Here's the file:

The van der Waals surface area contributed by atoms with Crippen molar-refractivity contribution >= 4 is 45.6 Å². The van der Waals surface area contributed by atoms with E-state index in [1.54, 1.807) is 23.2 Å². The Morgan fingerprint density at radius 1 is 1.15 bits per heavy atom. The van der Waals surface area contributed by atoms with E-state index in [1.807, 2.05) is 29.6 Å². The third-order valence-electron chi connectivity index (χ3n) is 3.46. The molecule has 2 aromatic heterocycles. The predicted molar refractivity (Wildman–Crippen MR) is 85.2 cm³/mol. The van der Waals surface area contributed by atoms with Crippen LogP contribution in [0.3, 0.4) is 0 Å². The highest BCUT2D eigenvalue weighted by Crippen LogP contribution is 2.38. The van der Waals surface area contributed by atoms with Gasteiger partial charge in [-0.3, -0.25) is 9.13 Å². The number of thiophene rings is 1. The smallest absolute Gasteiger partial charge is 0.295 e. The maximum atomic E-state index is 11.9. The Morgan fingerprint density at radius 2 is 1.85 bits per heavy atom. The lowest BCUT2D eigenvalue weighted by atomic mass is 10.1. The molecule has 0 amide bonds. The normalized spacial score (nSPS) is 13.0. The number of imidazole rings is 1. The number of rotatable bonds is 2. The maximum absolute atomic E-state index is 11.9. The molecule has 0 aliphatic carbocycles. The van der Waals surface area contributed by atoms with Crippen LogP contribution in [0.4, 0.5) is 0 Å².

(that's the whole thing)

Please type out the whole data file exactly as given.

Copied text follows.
The van der Waals surface area contributed by atoms with Crippen molar-refractivity contribution >= 4 is 45.6 Å². The van der Waals surface area contributed by atoms with E-state index in [1.54, 1.807) is 23.2 Å². The Morgan fingerprint density at radius 1 is 1.15 bits per heavy atom. The van der Waals surface area contributed by atoms with E-state index in [1.807, 2.05) is 29.6 Å². The third-order valence-electron chi connectivity index (χ3n) is 3.46. The molecule has 2 aromatic heterocycles. The predicted molar refractivity (Wildman–Crippen MR) is 85.2 cm³/mol. The van der Waals surface area contributed by atoms with Crippen LogP contribution in [0.3, 0.4) is 0 Å². The highest BCUT2D eigenvalue weighted by Crippen LogP contribution is 2.38. The van der Waals surface area contributed by atoms with Gasteiger partial charge in [-0.3, -0.25) is 9.13 Å². The number of thiophene rings is 1. The smallest absolute Gasteiger partial charge is 0.295 e. The maximum atomic E-state index is 11.9. The Morgan fingerprint density at radius 2 is 1.85 bits per heavy atom. The lowest BCUT2D eigenvalue weighted by atomic mass is 10.1. The molecule has 0 amide bonds. The normalized spacial score (nSPS) is 13.0. The number of imidazole rings is 1. The number of rotatable bonds is 2. The maximum absolute atomic E-state index is 11.9. The molecule has 0 aliphatic carbocycles. The van der Waals surface area contributed by atoms with Crippen LogP contribution in [0.4, 0.5) is 0 Å².